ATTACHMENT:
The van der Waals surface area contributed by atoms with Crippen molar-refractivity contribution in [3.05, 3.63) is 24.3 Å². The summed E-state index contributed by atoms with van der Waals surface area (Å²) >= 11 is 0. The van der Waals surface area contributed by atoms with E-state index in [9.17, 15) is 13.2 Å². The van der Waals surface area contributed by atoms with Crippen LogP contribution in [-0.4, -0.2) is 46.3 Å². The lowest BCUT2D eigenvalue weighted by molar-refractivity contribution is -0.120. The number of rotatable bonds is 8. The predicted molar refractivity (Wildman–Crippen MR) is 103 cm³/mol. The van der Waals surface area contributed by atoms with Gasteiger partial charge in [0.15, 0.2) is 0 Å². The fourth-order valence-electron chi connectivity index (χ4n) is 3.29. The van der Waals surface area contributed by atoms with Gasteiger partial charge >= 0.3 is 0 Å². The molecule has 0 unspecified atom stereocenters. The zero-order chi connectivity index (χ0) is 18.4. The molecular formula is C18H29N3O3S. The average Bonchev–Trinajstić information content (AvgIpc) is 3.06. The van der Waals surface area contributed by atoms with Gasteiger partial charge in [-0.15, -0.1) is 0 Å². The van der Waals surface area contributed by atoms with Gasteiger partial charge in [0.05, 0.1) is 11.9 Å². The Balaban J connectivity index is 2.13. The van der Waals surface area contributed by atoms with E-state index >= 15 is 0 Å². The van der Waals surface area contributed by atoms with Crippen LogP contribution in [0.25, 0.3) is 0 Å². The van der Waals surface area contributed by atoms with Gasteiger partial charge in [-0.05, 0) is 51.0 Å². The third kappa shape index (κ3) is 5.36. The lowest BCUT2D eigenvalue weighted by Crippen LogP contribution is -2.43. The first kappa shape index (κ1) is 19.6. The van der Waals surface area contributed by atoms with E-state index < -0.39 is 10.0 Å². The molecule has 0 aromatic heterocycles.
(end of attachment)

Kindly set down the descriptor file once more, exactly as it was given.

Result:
The van der Waals surface area contributed by atoms with Crippen molar-refractivity contribution in [3.05, 3.63) is 24.3 Å². The summed E-state index contributed by atoms with van der Waals surface area (Å²) >= 11 is 0. The van der Waals surface area contributed by atoms with E-state index in [9.17, 15) is 13.2 Å². The van der Waals surface area contributed by atoms with Crippen LogP contribution in [-0.4, -0.2) is 46.3 Å². The lowest BCUT2D eigenvalue weighted by molar-refractivity contribution is -0.120. The number of rotatable bonds is 8. The predicted molar refractivity (Wildman–Crippen MR) is 103 cm³/mol. The van der Waals surface area contributed by atoms with Gasteiger partial charge in [0.15, 0.2) is 0 Å². The fourth-order valence-electron chi connectivity index (χ4n) is 3.29. The van der Waals surface area contributed by atoms with Gasteiger partial charge >= 0.3 is 0 Å². The molecule has 0 unspecified atom stereocenters. The zero-order chi connectivity index (χ0) is 18.4. The molecular formula is C18H29N3O3S. The average Bonchev–Trinajstić information content (AvgIpc) is 3.06. The van der Waals surface area contributed by atoms with Gasteiger partial charge in [-0.15, -0.1) is 0 Å². The van der Waals surface area contributed by atoms with Gasteiger partial charge in [0.05, 0.1) is 11.9 Å². The Balaban J connectivity index is 2.13. The van der Waals surface area contributed by atoms with E-state index >= 15 is 0 Å². The van der Waals surface area contributed by atoms with Crippen LogP contribution in [0.25, 0.3) is 0 Å². The van der Waals surface area contributed by atoms with Gasteiger partial charge in [-0.05, 0) is 51.0 Å². The third kappa shape index (κ3) is 5.36. The lowest BCUT2D eigenvalue weighted by Crippen LogP contribution is -2.43. The first kappa shape index (κ1) is 19.6. The van der Waals surface area contributed by atoms with E-state index < -0.39 is 10.0 Å². The molecule has 0 aromatic heterocycles.